Objectives: To examine the long-term outcome of PD patients with psychosis requiring antipsychotic therapy; to explore predictors of mortality, nursing home placement, dementia, and persistent psychosis; and to compare outcomes of those with persistent psychosis vs those whose psychosis resolved. Methods: Baseline data available from 59 patients enrolled in the PSYCLOPS (PSychosis and CLOzapine in PD Study) trial included age, age at onset of PD, duration of PD and psychosis, character of psychosis, medications, living setting, and scores for Mini-Mental State Examination (MMSE), Unified Parkinson's Disease Rating Scale, Hoehn and Yahr Scale, and Clinical Global Impression Scale. Longitudinal data were collected 26 months later regarding four outcomes: death, nursing home placement, diagnosis of dementia, and persistence of psychosis. Logistic regression was used to explore whether any baseline characteristics were associated with an increased likelihood of one of these outcomes. Results: At baseline, 56% of patients had an MMSE score of <25, 12% were in a nursing home, 95% had hallucinations, and 60% had paranoia. On follow-up, 25% were dead, nursing home placement occurred in 42%, psychosis was persistent in 69%, and dementia was diagnosed in 68%. Select baseline characteristics predicted individual outcomes: Nursing home placement was associated with the presence of paranoia and older age; persistent psychosis was associated with younger age at onset of PD and longer disease duration; dementia was associated with older age at PD onset and lower initial MMSE score; no characteristics predicted death. Whether psychosis persisted or not had no significant effect on the development of the other three outcomes. The prevalence of hallucinations at follow-up was not different between groups currently receiving antipsychotics vs those on no treatment. Conclusions: Psychosis in PD requiring antipsychotic therapy is frequently associated with death, nursing home placement, development and progression of dementia, and persistence of psychosis. Still, it appears the prognosis has improved with atypical antipsychotic therapy based on the finding that 28% of NH patients died within 2 years compared with 100% in a previous study done prior to availability of this treatment.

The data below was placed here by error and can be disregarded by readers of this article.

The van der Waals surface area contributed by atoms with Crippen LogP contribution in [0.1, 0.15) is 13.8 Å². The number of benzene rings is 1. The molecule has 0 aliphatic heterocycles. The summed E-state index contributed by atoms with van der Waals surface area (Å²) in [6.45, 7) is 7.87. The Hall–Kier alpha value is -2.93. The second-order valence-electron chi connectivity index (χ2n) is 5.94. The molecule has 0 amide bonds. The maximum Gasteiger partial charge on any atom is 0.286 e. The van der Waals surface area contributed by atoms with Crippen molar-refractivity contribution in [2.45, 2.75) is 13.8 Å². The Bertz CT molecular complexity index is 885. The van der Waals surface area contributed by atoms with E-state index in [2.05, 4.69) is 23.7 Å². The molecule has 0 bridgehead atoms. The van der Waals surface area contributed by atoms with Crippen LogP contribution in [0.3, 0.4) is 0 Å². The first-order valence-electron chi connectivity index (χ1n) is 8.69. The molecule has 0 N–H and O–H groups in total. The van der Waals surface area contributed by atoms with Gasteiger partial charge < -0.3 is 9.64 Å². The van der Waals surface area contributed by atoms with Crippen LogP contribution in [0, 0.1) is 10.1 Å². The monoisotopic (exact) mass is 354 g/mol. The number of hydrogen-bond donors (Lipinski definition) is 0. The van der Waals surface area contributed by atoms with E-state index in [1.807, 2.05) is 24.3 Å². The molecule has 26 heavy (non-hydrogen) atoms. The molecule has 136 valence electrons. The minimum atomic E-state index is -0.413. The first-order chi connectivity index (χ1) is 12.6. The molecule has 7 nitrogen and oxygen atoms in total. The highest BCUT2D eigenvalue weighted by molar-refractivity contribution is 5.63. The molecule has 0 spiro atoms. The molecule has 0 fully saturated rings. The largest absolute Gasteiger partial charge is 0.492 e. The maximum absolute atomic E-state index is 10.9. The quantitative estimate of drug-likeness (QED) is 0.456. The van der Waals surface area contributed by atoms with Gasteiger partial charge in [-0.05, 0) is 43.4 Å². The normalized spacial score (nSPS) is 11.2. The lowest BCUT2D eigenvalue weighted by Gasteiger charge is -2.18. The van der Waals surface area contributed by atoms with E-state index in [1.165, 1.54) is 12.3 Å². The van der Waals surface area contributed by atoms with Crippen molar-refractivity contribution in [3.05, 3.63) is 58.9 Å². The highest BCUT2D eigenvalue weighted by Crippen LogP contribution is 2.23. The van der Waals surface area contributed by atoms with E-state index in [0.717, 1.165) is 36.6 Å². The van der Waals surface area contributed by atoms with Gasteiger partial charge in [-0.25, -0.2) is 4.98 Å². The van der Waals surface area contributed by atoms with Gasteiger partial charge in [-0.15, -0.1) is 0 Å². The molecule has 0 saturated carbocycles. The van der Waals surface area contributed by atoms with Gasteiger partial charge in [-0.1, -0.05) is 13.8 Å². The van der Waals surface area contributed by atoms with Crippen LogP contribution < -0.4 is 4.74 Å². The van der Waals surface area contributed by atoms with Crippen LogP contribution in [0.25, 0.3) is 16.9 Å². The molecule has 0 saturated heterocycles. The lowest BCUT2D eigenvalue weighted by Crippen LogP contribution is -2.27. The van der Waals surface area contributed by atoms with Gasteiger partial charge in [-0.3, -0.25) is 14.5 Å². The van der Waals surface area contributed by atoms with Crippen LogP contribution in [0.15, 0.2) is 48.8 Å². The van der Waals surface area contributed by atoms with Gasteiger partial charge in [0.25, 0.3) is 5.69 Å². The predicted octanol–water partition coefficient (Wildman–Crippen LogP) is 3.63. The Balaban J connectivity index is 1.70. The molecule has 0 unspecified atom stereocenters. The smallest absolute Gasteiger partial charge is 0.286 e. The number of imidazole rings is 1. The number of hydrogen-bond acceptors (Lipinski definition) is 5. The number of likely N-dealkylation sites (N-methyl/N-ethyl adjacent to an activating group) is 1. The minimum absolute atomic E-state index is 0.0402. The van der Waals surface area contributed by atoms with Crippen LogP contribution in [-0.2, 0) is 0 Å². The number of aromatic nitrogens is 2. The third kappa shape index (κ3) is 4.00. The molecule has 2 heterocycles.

|Original language||English (US)|
|Number of pages||6|
|State||Published - Jun 10 2003|
ASJC Scopus subject areas
- Clinical Neurology